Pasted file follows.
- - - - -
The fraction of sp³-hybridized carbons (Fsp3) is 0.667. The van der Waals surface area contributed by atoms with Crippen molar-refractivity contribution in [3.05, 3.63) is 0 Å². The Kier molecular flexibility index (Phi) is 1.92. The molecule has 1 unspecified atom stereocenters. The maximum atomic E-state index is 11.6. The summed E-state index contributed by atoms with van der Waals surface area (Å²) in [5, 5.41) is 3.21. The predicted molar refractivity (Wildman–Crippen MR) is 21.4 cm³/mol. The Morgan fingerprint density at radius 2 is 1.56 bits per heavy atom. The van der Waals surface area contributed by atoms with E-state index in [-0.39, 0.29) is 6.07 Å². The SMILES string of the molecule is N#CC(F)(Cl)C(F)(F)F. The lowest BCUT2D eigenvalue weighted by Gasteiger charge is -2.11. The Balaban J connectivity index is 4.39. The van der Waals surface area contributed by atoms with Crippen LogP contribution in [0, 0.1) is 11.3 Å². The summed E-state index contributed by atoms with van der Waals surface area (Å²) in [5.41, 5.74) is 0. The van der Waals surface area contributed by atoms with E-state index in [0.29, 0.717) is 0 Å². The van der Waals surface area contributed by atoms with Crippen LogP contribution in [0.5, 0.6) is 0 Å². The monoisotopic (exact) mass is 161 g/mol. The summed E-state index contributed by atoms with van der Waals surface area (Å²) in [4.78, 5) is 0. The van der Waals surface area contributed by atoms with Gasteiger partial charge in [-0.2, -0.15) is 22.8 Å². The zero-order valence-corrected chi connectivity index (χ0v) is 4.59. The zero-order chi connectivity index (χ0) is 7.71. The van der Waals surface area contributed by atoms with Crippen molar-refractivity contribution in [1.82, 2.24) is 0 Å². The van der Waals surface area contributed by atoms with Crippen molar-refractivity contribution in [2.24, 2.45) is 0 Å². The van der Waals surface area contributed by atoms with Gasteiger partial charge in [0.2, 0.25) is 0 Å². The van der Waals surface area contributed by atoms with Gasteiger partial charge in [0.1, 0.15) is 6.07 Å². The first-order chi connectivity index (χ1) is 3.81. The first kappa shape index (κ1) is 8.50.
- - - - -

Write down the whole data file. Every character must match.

The fraction of sp³-hybridized carbons (Fsp3) is 0.667. The van der Waals surface area contributed by atoms with Crippen molar-refractivity contribution in [3.05, 3.63) is 0 Å². The Kier molecular flexibility index (Phi) is 1.92. The molecule has 1 unspecified atom stereocenters. The maximum atomic E-state index is 11.6. The summed E-state index contributed by atoms with van der Waals surface area (Å²) in [5, 5.41) is 3.21. The predicted molar refractivity (Wildman–Crippen MR) is 21.4 cm³/mol. The Morgan fingerprint density at radius 2 is 1.56 bits per heavy atom. The van der Waals surface area contributed by atoms with E-state index in [-0.39, 0.29) is 6.07 Å². The SMILES string of the molecule is N#CC(F)(Cl)C(F)(F)F. The lowest BCUT2D eigenvalue weighted by Gasteiger charge is -2.11. The Balaban J connectivity index is 4.39. The van der Waals surface area contributed by atoms with Crippen LogP contribution in [0, 0.1) is 11.3 Å². The summed E-state index contributed by atoms with van der Waals surface area (Å²) in [5.41, 5.74) is 0. The van der Waals surface area contributed by atoms with E-state index in [0.29, 0.717) is 0 Å². The van der Waals surface area contributed by atoms with Crippen LogP contribution in [0.5, 0.6) is 0 Å². The monoisotopic (exact) mass is 161 g/mol. The summed E-state index contributed by atoms with van der Waals surface area (Å²) in [4.78, 5) is 0. The van der Waals surface area contributed by atoms with Gasteiger partial charge in [-0.2, -0.15) is 22.8 Å². The zero-order valence-corrected chi connectivity index (χ0v) is 4.59. The zero-order chi connectivity index (χ0) is 7.71. The van der Waals surface area contributed by atoms with Crippen molar-refractivity contribution in [1.82, 2.24) is 0 Å². The van der Waals surface area contributed by atoms with Crippen molar-refractivity contribution in [2.24, 2.45) is 0 Å². The van der Waals surface area contributed by atoms with Gasteiger partial charge in [0.2, 0.25) is 0 Å². The van der Waals surface area contributed by atoms with Gasteiger partial charge in [0.1, 0.15) is 6.07 Å². The first-order chi connectivity index (χ1) is 3.81. The first kappa shape index (κ1) is 8.50.